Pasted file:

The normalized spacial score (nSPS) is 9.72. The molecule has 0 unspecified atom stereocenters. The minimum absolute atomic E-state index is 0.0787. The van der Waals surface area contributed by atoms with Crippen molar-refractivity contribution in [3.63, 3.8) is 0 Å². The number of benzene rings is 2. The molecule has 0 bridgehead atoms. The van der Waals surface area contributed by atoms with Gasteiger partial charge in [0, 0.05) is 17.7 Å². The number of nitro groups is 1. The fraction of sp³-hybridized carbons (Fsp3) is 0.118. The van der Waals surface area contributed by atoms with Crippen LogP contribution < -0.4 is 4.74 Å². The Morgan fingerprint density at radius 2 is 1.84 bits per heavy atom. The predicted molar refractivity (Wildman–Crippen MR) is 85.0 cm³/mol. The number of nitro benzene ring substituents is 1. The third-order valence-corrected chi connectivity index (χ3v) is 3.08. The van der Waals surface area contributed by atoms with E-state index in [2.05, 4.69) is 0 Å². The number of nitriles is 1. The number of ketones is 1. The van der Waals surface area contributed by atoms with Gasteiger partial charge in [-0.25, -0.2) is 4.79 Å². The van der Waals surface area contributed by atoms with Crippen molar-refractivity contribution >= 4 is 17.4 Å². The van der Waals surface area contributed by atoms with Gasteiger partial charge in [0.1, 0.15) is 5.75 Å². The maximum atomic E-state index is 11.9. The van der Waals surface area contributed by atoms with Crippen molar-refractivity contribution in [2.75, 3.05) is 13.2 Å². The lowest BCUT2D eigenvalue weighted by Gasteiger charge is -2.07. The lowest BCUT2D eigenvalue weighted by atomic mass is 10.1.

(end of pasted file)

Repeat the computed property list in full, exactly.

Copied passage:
The normalized spacial score (nSPS) is 9.72. The molecule has 0 unspecified atom stereocenters. The minimum absolute atomic E-state index is 0.0787. The van der Waals surface area contributed by atoms with Crippen molar-refractivity contribution in [3.63, 3.8) is 0 Å². The number of benzene rings is 2. The molecule has 0 bridgehead atoms. The van der Waals surface area contributed by atoms with Gasteiger partial charge in [0, 0.05) is 17.7 Å². The number of nitro groups is 1. The fraction of sp³-hybridized carbons (Fsp3) is 0.118. The van der Waals surface area contributed by atoms with Crippen LogP contribution < -0.4 is 4.74 Å². The Morgan fingerprint density at radius 2 is 1.84 bits per heavy atom. The predicted molar refractivity (Wildman–Crippen MR) is 85.0 cm³/mol. The number of nitro benzene ring substituents is 1. The third-order valence-corrected chi connectivity index (χ3v) is 3.08. The van der Waals surface area contributed by atoms with E-state index in [2.05, 4.69) is 0 Å². The number of nitriles is 1. The number of ketones is 1. The van der Waals surface area contributed by atoms with Gasteiger partial charge in [-0.25, -0.2) is 4.79 Å². The van der Waals surface area contributed by atoms with Crippen molar-refractivity contribution >= 4 is 17.4 Å². The van der Waals surface area contributed by atoms with Gasteiger partial charge in [0.1, 0.15) is 5.75 Å². The maximum atomic E-state index is 11.9. The van der Waals surface area contributed by atoms with Crippen molar-refractivity contribution in [2.75, 3.05) is 13.2 Å². The lowest BCUT2D eigenvalue weighted by Gasteiger charge is -2.07. The lowest BCUT2D eigenvalue weighted by atomic mass is 10.1.